More information: "Andrey Vyshedskiy, Language evolution to revolution: the leap from rich-vocabulary non-recursive communication system to recursive language 70,000 years ago was associated with acquisition of a novel component of imagination, called Prefrontal Synthesis, enabled by a mutation that slowed down the prefrontal cortex maturation simultaneously in two or more children – the Romulus and Remus hypothesis, Research Ideas and Outcomes (2019). DOI: 10.3897/rio.5.e38546"

Friday, 16 August 2019

Under pressure, everything becomes fluid

There's a Dutch saying that "under pressure, everything becomes fluid". It's a philosophical saying rooted in science. Some 25 years ago, my (wise) mentor used this phrase to explain organisational changes. Resistance to change always disappears once the pressure (to change) becomes high enough. The required amount of pressure varies per person.

Since a few weeks, I have been deleting so-called "memories" from my Facebook profile. My 2012 postings already show an increase in pressure, well before my 2013 burnout. Only with hindsight, I realise how much pressure was needed to make me change my life. I don't give up easily. My strength is also my weakness. Under pressure, everything becomes fluid, including me.

Activists, like the ones in Hong Kong right now, use this same saying for creating change: under pressure, everything becomes fluid. It's however increasingly unlikely that the Hong Kong protesters can exert enough pressure for achieving their goals. The Chinese military is already gathering in Shenzhen, a city close to Hong Kong (eg, Independent).

The saying also refers to nature's way of creating diamonds, objects of perceived beauty and perfection. Elgin Power Solutions: "Diamonds are crystals of pure carbon that have formed under a combination of high temperatures and extreme pressure in the Earth’s mantle."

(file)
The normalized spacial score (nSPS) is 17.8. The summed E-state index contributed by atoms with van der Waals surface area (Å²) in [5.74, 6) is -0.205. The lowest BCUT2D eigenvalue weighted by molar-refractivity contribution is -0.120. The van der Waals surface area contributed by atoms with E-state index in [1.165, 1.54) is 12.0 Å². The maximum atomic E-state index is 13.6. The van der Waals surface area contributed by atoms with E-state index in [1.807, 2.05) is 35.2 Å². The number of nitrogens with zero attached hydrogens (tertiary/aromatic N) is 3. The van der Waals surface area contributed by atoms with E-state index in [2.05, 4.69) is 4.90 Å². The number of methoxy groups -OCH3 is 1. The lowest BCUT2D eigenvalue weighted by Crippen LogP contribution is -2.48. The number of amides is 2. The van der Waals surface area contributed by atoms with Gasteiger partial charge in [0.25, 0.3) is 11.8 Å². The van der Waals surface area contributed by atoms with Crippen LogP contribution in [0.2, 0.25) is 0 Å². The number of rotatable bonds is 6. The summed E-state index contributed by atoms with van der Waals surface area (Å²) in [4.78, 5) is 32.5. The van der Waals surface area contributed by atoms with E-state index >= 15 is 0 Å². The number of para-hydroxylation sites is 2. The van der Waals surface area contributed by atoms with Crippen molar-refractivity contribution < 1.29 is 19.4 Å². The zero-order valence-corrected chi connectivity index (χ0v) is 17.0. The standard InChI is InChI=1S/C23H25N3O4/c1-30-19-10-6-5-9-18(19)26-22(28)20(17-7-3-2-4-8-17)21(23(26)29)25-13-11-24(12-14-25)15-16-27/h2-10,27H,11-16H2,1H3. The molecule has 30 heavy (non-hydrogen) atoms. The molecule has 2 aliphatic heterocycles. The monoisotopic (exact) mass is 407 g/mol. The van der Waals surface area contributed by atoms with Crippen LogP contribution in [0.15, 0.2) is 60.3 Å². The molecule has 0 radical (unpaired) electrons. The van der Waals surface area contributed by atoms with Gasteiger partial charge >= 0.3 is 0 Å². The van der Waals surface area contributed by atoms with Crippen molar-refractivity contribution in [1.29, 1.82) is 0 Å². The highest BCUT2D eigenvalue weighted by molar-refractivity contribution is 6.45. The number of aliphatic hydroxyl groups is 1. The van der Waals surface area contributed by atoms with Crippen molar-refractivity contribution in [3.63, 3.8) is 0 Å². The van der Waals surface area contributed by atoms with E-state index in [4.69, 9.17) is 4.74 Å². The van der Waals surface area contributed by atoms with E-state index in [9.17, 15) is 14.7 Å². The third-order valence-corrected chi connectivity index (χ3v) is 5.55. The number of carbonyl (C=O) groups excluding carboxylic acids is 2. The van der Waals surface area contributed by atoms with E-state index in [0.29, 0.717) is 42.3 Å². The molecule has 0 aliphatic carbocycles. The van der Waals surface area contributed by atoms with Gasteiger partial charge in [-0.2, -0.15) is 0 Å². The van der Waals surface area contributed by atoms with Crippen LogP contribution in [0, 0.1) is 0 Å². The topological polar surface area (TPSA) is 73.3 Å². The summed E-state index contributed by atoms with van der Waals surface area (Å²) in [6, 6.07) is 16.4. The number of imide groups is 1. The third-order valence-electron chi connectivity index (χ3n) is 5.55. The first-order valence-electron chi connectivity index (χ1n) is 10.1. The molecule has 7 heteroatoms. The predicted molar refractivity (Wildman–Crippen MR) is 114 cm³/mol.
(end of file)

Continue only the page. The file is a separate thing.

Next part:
Pressure results in Change and adequate pressure results in improvement.

It appears adequate pressure is positive, while inadequate pressure gives negative results.

However, the outcome of Change determines - with hindsight - the label (in)adequate (pressure). Hence, it's exactly the other way around.

Remarkably, I didn't notice an English equivalent for this Dutch - and German - saying. My observation seems confirmed in a 2017 ING Bank press release. I did however notice a remotely connected quote by Canadian-American motivational speaker Brian Tracy with a (very) different context: “Nobody works better under pressure. They just work faster.” (eg, CIO, GoodReads, Newslocker)

“True character is revealed in the choices a human being makes under pressure - the greater the pressure, the deeper the revelation, the truer the choice to the character's essential nature.” A quote from Story: Substance, Structure, Style, and the Principles of Screenwriting by Robert McKee (b. 1941), an American author.

Under Pressure (1981) by Queen featuring David Bowie